An investigation into the spread of the hepatitis C virus by a Colorado hospital worker has been expanded to two other states -- New York and Texas -- where the woman previously worked, the Associated Press reported.
According to Colorado officials, the woman, reportedly addicted to painkillers, took syringes filled with fentanyl, a powerful narcotic painkiller, from operating room carts and replaced them with used syringes filled with saline solution. The action is believed to have contaminated not only the swapped syringes but the containers of saline solution, the AP said.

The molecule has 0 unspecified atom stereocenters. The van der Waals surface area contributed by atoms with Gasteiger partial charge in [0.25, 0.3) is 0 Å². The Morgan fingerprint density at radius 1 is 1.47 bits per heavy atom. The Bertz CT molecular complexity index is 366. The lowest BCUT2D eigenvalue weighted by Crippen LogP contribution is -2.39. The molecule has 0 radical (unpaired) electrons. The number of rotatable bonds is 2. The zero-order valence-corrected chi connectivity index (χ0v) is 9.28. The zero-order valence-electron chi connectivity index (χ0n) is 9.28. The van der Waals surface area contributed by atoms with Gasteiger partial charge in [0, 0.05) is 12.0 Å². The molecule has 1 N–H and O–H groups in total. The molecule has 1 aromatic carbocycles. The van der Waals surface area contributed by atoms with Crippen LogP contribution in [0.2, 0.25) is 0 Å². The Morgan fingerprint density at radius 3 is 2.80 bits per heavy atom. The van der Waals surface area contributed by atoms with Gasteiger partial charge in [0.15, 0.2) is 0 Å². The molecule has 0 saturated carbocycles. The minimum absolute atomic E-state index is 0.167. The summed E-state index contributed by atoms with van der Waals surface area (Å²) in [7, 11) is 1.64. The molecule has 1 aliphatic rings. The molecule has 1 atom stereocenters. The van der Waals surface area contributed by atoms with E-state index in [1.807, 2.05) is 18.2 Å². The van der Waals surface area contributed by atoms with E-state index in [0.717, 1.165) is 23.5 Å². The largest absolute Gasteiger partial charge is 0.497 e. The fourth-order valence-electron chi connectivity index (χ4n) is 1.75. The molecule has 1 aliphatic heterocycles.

Because of this, the AP said, as many as 6,000 people who had surgery at two medical centers in Denver and Colorado Springs might have been exposed to hepatitis C, and surgical patients at hospitals in Mount Kisco, N.Y., and Houston might have been similarly exposed. The woman reportedly worked in those communities from 2005 to 2008, though it is unclear whether she was infected with hepatitis C at that time.
The woman is being held without bond in Colorado, where a federal grand jury is investigating the claim that she switched the needles despite knowing that she had hepatitis C, the news service said.